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Patient Safety Program Medication Safety Notice 1 - Varenicline

Patient Safety Program Medication Safety Notice 1 - Varenicline

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Published by d40sithui
Patient Safety Program Medication Safety Notice 1 - Varenicline
Patient Safety Program Medication Safety Notice 1 - Varenicline

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Published by: d40sithui on Jun 17, 2009
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Issue 1 - 23 May 2008

Varenicline (Chantix)
On 21 May 2008, the Institute for Safe Medication Practice (ISMP) released a report on strong adverse safety signals associated with Chantix (varenicline). Varenicline is increasingly used across the country and within DoD in smoking cessation programs. Quoting from the recommendations in ISMP's report Executive Summary: We have immediate safety concerns about the use of varenicline among persons operating aircraft, trains, buses and other vehicles, or in other settings where a lapse in alertness or motor control could lead to massive, serious injury. Other examples include persons operating nuclear power reactors, high-rise construction cranes or life-sustaining medical devices. Based on reports of sudden loss of consciousness, seizures, muscle spasms, vision disturbances, hallucinations, paranoia and psychosis, we believe varenicline may not be safe to use in these settings. The extent to which varenicline has already contributed to accidental death and injury has not yet been investigated because these adverse effects had not been previously reported. The Federal Aviation Administration approved varenicline for use by airline pilots before most of these reports were available. [On the day this report was released the FAA withdrew that approval.] In addition, we recommend that patients and doctors exercise caution in the use of varenicline and consider the use of alternative approaches to smoking cessation. Studies of varenicline prescriptions in military treatment facilities show increasing utilization from 262 prescriptions in FY 2006, when varenicline was first licensed for use, to 67,580 prescriptions in FY 2007. At the same time, Zyban (bupropion - another smoking cessation drug and not implicated in the ISMP study) use decreased from 37,261 to 23,975 prescriptions. The safety and health of our men and women in uniform is paramount. Assisting with their desires to stop smoking is important wherever they are assigned and whatever their mission is. However, ensuring that they are given and use medications that do not put them and others at increased risk of injury or death is essential.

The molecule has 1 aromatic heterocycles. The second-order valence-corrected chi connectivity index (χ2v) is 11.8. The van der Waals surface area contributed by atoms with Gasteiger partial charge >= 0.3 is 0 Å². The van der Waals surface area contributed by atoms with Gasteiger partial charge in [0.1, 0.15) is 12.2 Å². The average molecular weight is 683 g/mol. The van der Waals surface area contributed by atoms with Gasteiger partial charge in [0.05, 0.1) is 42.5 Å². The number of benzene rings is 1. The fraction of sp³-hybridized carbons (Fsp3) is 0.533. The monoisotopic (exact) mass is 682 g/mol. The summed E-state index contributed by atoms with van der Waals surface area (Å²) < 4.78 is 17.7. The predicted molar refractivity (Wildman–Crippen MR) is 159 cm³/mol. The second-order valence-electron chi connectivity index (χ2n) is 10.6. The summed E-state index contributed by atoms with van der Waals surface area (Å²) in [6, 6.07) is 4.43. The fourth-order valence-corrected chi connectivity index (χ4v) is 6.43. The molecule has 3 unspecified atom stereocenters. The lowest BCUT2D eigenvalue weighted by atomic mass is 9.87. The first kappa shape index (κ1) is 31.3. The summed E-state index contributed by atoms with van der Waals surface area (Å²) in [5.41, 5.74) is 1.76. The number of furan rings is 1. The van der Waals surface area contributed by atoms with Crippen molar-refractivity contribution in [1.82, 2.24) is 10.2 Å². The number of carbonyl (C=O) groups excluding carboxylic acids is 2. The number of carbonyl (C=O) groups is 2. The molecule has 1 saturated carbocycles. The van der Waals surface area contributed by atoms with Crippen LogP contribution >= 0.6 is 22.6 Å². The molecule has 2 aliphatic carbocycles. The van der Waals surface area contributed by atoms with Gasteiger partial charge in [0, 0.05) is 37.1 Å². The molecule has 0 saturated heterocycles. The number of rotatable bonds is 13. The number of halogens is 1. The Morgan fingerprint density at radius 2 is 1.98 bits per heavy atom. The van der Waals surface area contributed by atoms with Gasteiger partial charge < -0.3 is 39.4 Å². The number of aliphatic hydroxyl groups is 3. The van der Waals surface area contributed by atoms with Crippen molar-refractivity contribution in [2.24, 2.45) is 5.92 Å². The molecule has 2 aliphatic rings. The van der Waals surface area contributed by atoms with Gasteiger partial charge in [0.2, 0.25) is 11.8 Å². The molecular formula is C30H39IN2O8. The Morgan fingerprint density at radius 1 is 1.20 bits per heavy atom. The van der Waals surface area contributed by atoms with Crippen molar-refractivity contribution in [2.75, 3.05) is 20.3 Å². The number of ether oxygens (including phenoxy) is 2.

The Office of the Chief Medical Officer has reviewed the available material and, pending additional studies, recommends that: • Varenicline should not be used by personnel operating aircraft (including aircrew and air traffic controllers) and missile crew members, • Service smoking cessation programs should prepare and ensure wide use of information sheets for providers and patients on the risks and benefits of all drugs used in smoking cessation, to include varenicline, • Adverse events for the smoking cessation drugs bupropion (Zyban) and varenicline (Chantix) should be reported to local facility P&T Committees, and • The Pharmacovigilance Center, OTSG, U.S. Army, should prepare and disseminate a data collection tool for centralized submission and analysis of smoking cessation drug adverse events. Additional recommendations for vehicle operators, operational personnel, and other DoD personnel are under consideration. Prepared by: Geoffrey Rake, M.D. Director, DoD Patient Safety Center 23 May 2008

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